Indiana Court of Appeals Reminds Us that Admission of Liability Establishes 100% Fault

by: Colin E. Flora

     In a concise but informative decision the Indiana Court of Appeals ordered a new trial where the trial court erroneously instructed the jury on comparative fault despite the defendant having admitted liability in the matter.

     The case, Banter v. Sheets, arose from an automobile accident in Kokomo, Indiana. At trial, the defendant conceded liability for the collision with his only defense being the claim that the plaintiff had failed to mitigate his damages. We have previously discussed the concept of failure to mitigate damages in great depth. To rehash it a bit here, in many circumstance the law imparts a duty upon a person who has been wronged to take efforts to minimize the harm that he or she has suffered. An example of this duty is found when a tenant vacates a rental property early. In such a case, the landlord has a duty to try to find a new tenant. Failure to make such attempts may impact the landlord’s ability to recover the full value of the lost rent on the property.

     Despite the defendant admitting to liability and thereby establishing that he was 100% at fault for the accident, the jury returned a verdict for the defendant finding that the plaintiff was 70% at fault for the crash. The plaintiff filed a motion for a new trial due to the jury’s clearly erroneous decision. The trial court granted a new trial and yet again, the jury found that the plaintiff was 70% at fault for the crash. The plaintiff once more filed a motion for a new trial that was denied. The case then went up on appeal.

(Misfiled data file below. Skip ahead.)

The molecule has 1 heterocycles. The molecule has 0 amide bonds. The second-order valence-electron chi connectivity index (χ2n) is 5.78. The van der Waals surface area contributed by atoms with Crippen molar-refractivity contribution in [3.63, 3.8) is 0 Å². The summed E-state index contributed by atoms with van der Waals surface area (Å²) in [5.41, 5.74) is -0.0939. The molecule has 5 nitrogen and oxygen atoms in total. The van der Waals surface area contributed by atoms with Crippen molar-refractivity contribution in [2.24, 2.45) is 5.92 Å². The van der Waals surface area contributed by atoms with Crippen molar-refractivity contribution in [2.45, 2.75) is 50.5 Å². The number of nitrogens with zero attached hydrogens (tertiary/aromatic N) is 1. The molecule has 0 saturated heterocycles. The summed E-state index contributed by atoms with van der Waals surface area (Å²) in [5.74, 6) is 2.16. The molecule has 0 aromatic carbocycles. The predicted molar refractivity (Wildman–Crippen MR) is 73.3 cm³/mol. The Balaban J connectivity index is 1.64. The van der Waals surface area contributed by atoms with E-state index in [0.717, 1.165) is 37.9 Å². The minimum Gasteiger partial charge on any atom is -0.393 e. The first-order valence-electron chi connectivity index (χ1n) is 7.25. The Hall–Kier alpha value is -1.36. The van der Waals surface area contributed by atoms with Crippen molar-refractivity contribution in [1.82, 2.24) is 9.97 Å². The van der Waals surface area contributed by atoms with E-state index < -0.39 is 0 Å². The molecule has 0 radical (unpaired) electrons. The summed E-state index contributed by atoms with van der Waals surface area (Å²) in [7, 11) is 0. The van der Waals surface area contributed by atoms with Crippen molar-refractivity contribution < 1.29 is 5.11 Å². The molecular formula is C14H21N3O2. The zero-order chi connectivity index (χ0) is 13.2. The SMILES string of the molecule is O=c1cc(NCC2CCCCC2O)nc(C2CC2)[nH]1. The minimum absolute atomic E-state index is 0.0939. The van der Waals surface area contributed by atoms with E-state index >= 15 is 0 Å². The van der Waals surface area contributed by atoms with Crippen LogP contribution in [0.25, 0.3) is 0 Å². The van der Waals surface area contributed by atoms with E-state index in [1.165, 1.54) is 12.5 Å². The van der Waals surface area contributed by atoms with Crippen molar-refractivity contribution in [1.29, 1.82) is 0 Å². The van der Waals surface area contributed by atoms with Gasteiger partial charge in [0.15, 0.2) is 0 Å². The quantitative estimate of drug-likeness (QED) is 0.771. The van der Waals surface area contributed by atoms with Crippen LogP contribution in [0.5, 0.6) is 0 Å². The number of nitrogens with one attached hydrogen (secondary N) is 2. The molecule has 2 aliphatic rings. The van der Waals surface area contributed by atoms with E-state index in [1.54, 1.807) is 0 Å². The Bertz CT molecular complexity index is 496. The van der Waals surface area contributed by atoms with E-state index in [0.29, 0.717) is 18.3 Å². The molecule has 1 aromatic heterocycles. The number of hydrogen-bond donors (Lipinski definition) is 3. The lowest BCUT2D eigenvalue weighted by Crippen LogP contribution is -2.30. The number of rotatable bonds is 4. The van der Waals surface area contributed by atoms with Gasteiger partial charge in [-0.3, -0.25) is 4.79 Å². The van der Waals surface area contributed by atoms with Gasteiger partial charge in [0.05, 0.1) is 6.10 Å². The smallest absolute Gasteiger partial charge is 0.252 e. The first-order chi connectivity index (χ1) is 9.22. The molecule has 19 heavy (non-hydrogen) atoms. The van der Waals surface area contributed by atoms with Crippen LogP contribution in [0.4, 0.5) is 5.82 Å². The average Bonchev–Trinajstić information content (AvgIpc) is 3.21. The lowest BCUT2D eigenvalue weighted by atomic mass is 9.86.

The argument on appeal was that the jury was confused and misapplied Indiana’s Comparative Fault Act. Like mitigation of damages, we have discussed the Comparative Fault Act at great length before. To summarize; the Comparative Fault Act took the place of the old common law rule of contributory negligence. Under the contributory negligence standard, a plaintiff who was even the tiniest iota negligent in causing the harm is barred from any recovery. This extremely harsh concept has been largely replaced under Indiana law –– though not completely removed, as it still exists in suits against governmental entities –– by the comparative fault standard. Under Indiana’s comparative fault standard, a person may recover for his or her injuries caused by the negligent acts of another so long as the injured person is no more than 50% responsible for his or her own harm. The effect of the allocation of fault is that whatever the total damages suffered is determined to be, that amount is reduced in accordance with the percentage assignable to the plaintiff. For example, if John is injured by another driver and suffers $10,000 in damages, but is found to be 30% at fault, then he will only recover $7,000 because $3,000 (30% of the total) is counted against him.

     In the Banter v. Sheets case, two different juries determined that the plaintiff was 70% at fault and, consequently, could not recover anything for his injuries. The problem is, however, that by not contesting liability the defendant had already conceded that he was 100% responsible for the accident. The source of the juries’ confusion stems from an erroneous jury instruction. The instruction stated: